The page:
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  • image SM Adam volume 34/28

Reference number

SM Adam volume 34/28


[22] Design for a house, 1779, unexecuted


Elevation of the garden (south) front of a house with a two-and-a-half-storey, three-bay central block, with a hipped roof, surmounted by a central three-bay drum and dome, with a central door on the ground storey, flanked by windows, and with a niche between each bay. On the first and second storeys the bays are articulated by paired Doric columns, except for the end shafts which are pilasters. The windows on the first and second storeys are tripartite, and those on the first storey are within relieving arches, the central light being pedimented. The central block is flanked by two-storey, five-bay wings, with hipped roofs, with a central three-bay bow, colonnaded with paired Doric columns on the first storey, and surmounted by a conical roof. There are medallions over the first storey windows in the left-hand wing. The end bay windows on the first storey have consoles supporting the architrave


bar scale of 1 1/4 inches to 10 feet


Back front of Great Saxham House in Suffolk the Seat of Hutchinson Mure Esqr (all in the hand of William Adam and underwritten in pencil)

Signed and dated

  • 1779
    datable to 1779

Medium and dimensions

Pen, pencil and wash on laid paper (635 x 492)


Adam office hand, possibly Robert Morrison, additions to inscription in the hand of William Adam


Saxham house Mr Hutchinson Mure


Bolton, 1922, Volume II, Index p. 15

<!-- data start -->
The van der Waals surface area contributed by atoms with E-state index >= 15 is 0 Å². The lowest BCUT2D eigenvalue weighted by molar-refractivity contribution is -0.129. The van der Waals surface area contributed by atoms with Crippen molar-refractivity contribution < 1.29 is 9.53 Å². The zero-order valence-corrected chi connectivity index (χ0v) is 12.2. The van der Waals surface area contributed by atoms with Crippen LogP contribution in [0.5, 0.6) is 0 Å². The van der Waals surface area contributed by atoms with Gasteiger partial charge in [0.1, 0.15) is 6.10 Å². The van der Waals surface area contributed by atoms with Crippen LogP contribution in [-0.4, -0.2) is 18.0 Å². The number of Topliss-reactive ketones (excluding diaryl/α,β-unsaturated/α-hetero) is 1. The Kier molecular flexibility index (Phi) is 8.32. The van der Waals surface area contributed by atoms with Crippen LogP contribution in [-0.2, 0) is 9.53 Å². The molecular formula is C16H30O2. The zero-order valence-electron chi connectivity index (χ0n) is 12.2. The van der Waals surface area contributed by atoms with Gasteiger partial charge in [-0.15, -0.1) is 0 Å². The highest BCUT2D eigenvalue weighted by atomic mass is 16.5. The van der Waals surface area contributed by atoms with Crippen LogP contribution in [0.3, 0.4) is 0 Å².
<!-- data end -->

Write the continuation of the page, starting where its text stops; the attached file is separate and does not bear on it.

Rowan, 1985, p. 48
King, 2001, Volume II, p. 126
For a full list of literature references see scheme notes.



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Sir John Soane's collection includes some 30,000 architectural, design and topographical drawings which is a very important resource for scholars worldwide. His was the first architect’s collection to attempt to preserve the best in design for the architectural profession in the future, and it did so by assembling as exemplars surviving drawings by great Renaissance masters and by the leading architects in Britain in the 17th and 18th centuries and his near contemporaries such as Sir William Chambers, Robert Adam and George Dance the Younger. These drawings sit side by side with 9,000 drawings in Soane’s own hand or those of the pupils in his office, covering his early work as a student, his time in Italy and the drawings produced in the course of his architectural practice from 1780 until the 1830s.

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